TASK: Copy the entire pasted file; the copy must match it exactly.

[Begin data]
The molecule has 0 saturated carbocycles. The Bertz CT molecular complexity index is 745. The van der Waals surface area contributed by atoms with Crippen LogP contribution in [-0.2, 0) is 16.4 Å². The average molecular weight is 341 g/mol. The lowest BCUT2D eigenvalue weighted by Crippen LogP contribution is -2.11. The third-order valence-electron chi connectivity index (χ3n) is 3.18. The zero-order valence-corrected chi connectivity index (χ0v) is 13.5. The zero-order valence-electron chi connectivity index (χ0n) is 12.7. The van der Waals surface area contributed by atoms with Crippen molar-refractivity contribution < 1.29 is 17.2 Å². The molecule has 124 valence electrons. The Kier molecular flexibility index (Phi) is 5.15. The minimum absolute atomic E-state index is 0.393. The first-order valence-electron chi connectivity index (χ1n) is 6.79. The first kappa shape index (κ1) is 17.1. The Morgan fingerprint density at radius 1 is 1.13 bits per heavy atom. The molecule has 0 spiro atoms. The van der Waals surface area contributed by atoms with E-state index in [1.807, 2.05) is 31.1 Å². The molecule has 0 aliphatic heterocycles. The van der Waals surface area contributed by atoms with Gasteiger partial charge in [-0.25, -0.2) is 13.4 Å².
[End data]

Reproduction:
The molecule has 0 saturated carbocycles. The Bertz CT molecular complexity index is 745. The van der Waals surface area contributed by atoms with Crippen LogP contribution in [-0.2, 0) is 16.4 Å². The average molecular weight is 341 g/mol. The lowest BCUT2D eigenvalue weighted by Crippen LogP contribution is -2.11. The third-order valence-electron chi connectivity index (χ3n) is 3.18. The zero-order valence-corrected chi connectivity index (χ0v) is 13.5. The zero-order valence-electron chi connectivity index (χ0n) is 12.7. The van der Waals surface area contributed by atoms with Crippen molar-refractivity contribution < 1.29 is 17.2 Å². The molecule has 124 valence electrons. The Kier molecular flexibility index (Phi) is 5.15. The minimum absolute atomic E-state index is 0.393. The first-order valence-electron chi connectivity index (χ1n) is 6.79. The first kappa shape index (κ1) is 17.1. The Morgan fingerprint density at radius 1 is 1.13 bits per heavy atom. The molecule has 0 spiro atoms. The van der Waals surface area contributed by atoms with E-state index in [1.807, 2.05) is 31.1 Å². The molecule has 0 aliphatic heterocycles. The van der Waals surface area contributed by atoms with Gasteiger partial charge in [-0.25, -0.2) is 13.4 Å².